Video has many
horrors to contend with: just a mention to a film maker
that you work in that medium will cause gastric distress
to many. I fortunately use that distress in many of my video
pieces because to me it is a new and more wholesome form
of "splatter movie". But in many cases you just have to
blurt out that you work in motion pictures because the pictures
do move. Sometimes they move up and down rapidly on the
TV monitor and it's called "jitter". To get rid of jitter
you have to have several TVs around and then you just try
different combinations of each until the image stabilizes.
It's expensive but it works so what the hell!
Try to make dubs from your masters at home because in a
professional lab the machinery has a hard time with consumer
model-made tapes. It's a kind of mechanical snobbery that
results in atrocious image definition. Also, the aisles
in many of the video labs are too narrow and the technicians
bang into the cables, etc., causing massive glitches.
When you tape outdoors or in bright light try to escalate
the shutter speed or put on a dense, neutral density filter
to cut down the exposure. In video, just as in life, the
brighter the light the darker the dark side. Just examine
the downfall of Jimmy Swaggart and you'll see that rule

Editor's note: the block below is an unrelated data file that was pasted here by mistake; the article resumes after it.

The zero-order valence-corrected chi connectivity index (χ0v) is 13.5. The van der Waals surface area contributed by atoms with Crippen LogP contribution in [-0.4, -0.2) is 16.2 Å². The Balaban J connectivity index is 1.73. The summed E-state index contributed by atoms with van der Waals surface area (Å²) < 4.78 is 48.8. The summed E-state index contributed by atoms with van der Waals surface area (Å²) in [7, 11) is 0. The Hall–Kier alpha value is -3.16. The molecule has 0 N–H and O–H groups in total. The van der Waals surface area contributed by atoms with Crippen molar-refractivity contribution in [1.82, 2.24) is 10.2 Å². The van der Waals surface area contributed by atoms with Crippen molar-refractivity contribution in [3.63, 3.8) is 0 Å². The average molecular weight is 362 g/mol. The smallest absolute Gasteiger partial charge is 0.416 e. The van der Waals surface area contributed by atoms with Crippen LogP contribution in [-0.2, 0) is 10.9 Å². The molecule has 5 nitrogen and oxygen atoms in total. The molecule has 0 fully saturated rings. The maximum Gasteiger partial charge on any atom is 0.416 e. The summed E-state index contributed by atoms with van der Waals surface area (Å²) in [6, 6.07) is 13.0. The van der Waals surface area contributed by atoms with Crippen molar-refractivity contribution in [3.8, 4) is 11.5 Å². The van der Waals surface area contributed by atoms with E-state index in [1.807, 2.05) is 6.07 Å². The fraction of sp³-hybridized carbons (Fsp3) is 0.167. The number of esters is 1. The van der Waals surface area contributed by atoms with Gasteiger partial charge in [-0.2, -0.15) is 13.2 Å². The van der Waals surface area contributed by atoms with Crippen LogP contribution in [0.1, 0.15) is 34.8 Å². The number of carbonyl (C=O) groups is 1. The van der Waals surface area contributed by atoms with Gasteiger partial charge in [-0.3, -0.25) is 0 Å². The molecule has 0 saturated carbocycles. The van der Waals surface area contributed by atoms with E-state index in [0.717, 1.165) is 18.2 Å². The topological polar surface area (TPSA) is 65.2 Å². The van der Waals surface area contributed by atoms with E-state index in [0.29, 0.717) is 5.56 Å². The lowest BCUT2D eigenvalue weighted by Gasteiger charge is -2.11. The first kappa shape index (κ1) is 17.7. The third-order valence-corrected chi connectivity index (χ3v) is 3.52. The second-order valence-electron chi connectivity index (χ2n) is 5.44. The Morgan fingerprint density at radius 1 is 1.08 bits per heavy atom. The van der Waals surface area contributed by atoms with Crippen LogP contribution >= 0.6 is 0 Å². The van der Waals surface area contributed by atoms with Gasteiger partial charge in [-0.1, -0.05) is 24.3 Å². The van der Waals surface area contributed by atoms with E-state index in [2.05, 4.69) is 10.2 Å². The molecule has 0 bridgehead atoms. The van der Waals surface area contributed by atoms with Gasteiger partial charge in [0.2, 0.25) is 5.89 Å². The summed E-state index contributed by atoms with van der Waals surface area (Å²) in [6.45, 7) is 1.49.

in full swing. Little camcorders make big, jumpy shots.
When I hold my little, Sony TR-5 close to my chest you can
actually get a visual read-out of my heart-beat via horizon-line
Use the shoulder strap and apply tension and stability by
pushing the camcorder away from you and toward your subject.
The further the machine gets away from your body the more
appealing the result. The tape itself doesn't like to be
touched and I guess that goes for the camera too. People
say video is very cold and aloof. So video is like a cat
and film is more like a dog.
I keep hearing that the image looks better if you shoot
under bright lighting conditions but I find the reverse
true: low-light sequences appear sharper at times because
it looks like you can detect a "grain". So try it out and
see which you like better. Human subjects also look better
under low-light and bald spots tend to fill in along with
the skin pores. I've gotten flattering portraiture results
shooting the live subject in a dimly lit room and hitting
the face with two flashlight beams. Adjust the flashlights
so that shadows are eliminated from the features. Couple
this with a diffusion filter and you get very flattering
results. You can also use a sheer, black cloth to soften
the image, but be careful when you put it on the lens with
a rubber band that the excess portion doesn't rub against
the microphone and create background sounds that would suggest
a potential skin chafing outbreak.
So much for now as I have to go and do errands like mail
away cassettes for friends. Please remember to never mail
video cassettes off in envelope mailers padded with sofa
stuffing. Bubble-wrap shock absorbers are the way to go.
Don't wind up like your mother, who bought that big, expensive
sofa years ago which has now turned into a series of sandbags
that are spilling onto the rug. All that powdered crud will
ruin the contents of all it touches, so beware! Someday
if mom is in the path of a rampaging creek that sofa may
come in handy, but right now it's an eyesore and nasal irritant.
Good luck on your videotaping, and be just as proud of Japan
as you were of Switzerland when BOLEX ruled the world.